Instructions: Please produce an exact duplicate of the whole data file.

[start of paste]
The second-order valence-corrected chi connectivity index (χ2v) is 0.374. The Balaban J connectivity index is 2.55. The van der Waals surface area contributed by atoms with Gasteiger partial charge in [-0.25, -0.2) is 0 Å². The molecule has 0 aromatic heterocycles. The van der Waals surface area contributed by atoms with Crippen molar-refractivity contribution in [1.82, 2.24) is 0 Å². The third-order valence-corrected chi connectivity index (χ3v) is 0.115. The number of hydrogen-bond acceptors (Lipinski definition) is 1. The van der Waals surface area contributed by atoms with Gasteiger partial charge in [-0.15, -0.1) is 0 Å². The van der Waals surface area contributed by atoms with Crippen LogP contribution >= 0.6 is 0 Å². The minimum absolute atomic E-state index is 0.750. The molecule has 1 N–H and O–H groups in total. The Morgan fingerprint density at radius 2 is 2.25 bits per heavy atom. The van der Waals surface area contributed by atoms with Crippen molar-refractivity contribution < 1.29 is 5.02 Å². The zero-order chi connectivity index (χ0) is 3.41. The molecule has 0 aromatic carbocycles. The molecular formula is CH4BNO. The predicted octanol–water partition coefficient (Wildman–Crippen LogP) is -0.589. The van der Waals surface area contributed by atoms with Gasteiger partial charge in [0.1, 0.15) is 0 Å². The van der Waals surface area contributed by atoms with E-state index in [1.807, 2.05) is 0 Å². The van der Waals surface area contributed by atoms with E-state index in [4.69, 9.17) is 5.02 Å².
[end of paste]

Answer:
The second-order valence-corrected chi connectivity index (χ2v) is 0.374. The Balaban J connectivity index is 2.55. The van der Waals surface area contributed by atoms with Gasteiger partial charge in [-0.25, -0.2) is 0 Å². The molecule has 0 aromatic heterocycles. The van der Waals surface area contributed by atoms with Crippen molar-refractivity contribution in [1.82, 2.24) is 0 Å². The third-order valence-corrected chi connectivity index (χ3v) is 0.115. The number of hydrogen-bond acceptors (Lipinski definition) is 1. The van der Waals surface area contributed by atoms with Gasteiger partial charge in [-0.15, -0.1) is 0 Å². The van der Waals surface area contributed by atoms with Crippen LogP contribution >= 0.6 is 0 Å². The minimum absolute atomic E-state index is 0.750. The molecule has 1 N–H and O–H groups in total. The Morgan fingerprint density at radius 2 is 2.25 bits per heavy atom. The van der Waals surface area contributed by atoms with Crippen molar-refractivity contribution < 1.29 is 5.02 Å². The zero-order chi connectivity index (χ0) is 3.41. The molecule has 0 aromatic carbocycles. The molecular formula is CH4BNO. The predicted octanol–water partition coefficient (Wildman–Crippen LogP) is -0.589. The van der Waals surface area contributed by atoms with Gasteiger partial charge in [0.1, 0.15) is 0 Å². The van der Waals surface area contributed by atoms with E-state index in [1.807, 2.05) is 0 Å². The van der Waals surface area contributed by atoms with E-state index in [4.69, 9.17) is 5.02 Å².